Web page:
“In some cases, you can get more reasonable image contrast and feature segmentation out of a grayscale image,” adds David Dechow, principal vision systems architect at Integro Technologies Corp. “One reason for this is because the algorithms that are used for machine vision don’t necessarily operate uniquely in a color space.
“For instance, processing a simple measurement task in color may not be of any benefit to manufacturers,” says Dechow. “But, if the task of the machine vision application is to differentiate, identify or segment by color, then a color system would make sense and would be the best way to go.”
An Affordable Alternative
Traditionally, color vision has been much more expensive than grayscale alternatives. But, that’s no longer the case.
“The biggest myth about color vision systems is that they’re too complex and too expensive,” claims Dechow. “On the contrary, standard color imaging today is not complex and is not expensive. However, advanced color imaging and precision color imaging systems that use multiple sensors are still complex.”
The main difference between standard grayscale and color cameras is a special array of color filters (Bayer filters) over the sensor pixels that provide the color images. This type of camera produces three images in a single acquisition: one each with red, green and blue content for the respective filtered pixels. However, while this feature reduces overall camera cost, it also reduces the camera’s spatial resolution.
“The standard Bayer filter color camera is now ubiquitous,” says Dechow. “Every vendor offers it alongside their traditional grayscale products.
“Color cameras cost virtually the same as grayscale or monochrome cameras,” explains Dechow. “There’s no real cost difference for color, because the technology needed to make the sensors is all at the chip level. Cameras that are able to provide color images use the same sensors and components as grayscale cameras.”
“Today, color vision systems use more complementary metal-oxide semiconductors (CMOS) instead of charge couple device (CCD) sensors because of the latter’s ability to operate at higher speeds,” says Felix Klebe, product manager for identification and verification products at Omron Automation Americas. “This lowers the cost and adds greater flexibility. That improvement has prompted more manufacturers to take a fresh look at color technology.
“We’re also seeing higher resolution cameras,” notes Klebe. “In the past, most color applications used 5-megapixel cameras. Today, more 12-megapixel cameras are available.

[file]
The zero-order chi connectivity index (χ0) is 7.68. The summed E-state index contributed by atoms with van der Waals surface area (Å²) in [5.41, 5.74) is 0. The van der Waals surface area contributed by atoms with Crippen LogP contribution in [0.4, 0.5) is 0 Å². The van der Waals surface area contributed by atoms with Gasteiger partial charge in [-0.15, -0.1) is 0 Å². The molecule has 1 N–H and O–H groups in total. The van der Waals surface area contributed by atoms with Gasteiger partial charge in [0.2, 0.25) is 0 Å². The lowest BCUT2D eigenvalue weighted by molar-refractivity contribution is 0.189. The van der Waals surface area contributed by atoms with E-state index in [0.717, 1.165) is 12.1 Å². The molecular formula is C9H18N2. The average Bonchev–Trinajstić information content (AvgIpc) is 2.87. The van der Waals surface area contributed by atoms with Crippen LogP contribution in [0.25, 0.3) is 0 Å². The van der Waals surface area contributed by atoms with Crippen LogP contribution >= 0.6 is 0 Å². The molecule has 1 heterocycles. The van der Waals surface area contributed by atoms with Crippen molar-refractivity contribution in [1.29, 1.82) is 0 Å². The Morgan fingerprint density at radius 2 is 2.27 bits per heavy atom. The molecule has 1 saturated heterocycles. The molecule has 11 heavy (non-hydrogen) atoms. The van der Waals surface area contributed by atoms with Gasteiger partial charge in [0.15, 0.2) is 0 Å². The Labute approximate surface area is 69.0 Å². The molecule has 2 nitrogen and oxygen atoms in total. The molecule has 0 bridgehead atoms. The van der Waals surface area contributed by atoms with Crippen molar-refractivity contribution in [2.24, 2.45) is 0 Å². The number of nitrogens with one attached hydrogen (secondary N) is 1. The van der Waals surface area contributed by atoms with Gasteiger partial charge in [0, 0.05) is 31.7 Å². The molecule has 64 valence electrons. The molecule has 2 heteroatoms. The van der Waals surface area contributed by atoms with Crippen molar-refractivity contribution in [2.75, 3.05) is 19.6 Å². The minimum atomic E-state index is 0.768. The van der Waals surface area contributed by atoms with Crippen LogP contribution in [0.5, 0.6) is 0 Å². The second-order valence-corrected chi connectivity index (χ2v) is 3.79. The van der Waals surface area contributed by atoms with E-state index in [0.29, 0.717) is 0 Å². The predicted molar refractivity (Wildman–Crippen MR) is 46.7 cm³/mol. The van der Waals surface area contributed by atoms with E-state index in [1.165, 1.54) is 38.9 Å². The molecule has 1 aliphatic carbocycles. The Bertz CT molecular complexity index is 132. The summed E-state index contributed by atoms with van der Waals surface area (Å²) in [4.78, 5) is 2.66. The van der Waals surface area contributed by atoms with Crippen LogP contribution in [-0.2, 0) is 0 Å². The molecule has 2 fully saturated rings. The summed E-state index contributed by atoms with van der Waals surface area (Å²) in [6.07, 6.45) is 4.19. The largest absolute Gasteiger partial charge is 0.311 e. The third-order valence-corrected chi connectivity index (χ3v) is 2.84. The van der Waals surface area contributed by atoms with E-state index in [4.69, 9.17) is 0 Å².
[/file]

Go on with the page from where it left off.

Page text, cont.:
“The biggest myth associated with color vision involves cost,” Klebe points out. “You don’t have to invest a lot of money in hardware in order to benefit from this technology.”
“Color vision has become more affordable in recent years,” adds Nelson. “As the technology advances and demand increases, the cost of imagers, which are the framework of color imaging, is dropping. Faster processors and device memory enable machine vision systems to process the data faster, even with higher resolution imagers. Color vision has become a practical solution for everyday inspections.”
“Today, high-resolution sensors provide high-quality images in color, exceeding what was available in monochrome just a few years ago,” claims Bouchard. “The improvements in processing power, storage and cost make [affordable color technology] possible.”
As color vision inspection systems become more affordable, they can be deployed more widely on the factory floor.
“There’s no longer a big price difference between color and grayscale,” says Robles. “If an application really benefits from color, you can easily solve it.
“This has generated more interest from smaller manufacturers that traditionally avoided using machine vision technology,” Robles points out. “Lower-end vision systems are not nearly as complex as they were in the past. Small manufacturers can now configure a simple inspection application for less than $2,000.
“Vision software interfaces are increasingly easier to use,” claims Robles. “You don’t have to hire a programmer or a systems integrator. Small- and medium-sized manufacturers can solve their inspection problems quickly without a lot of vision experience. That’s now as true for color as it is for grayscale systems.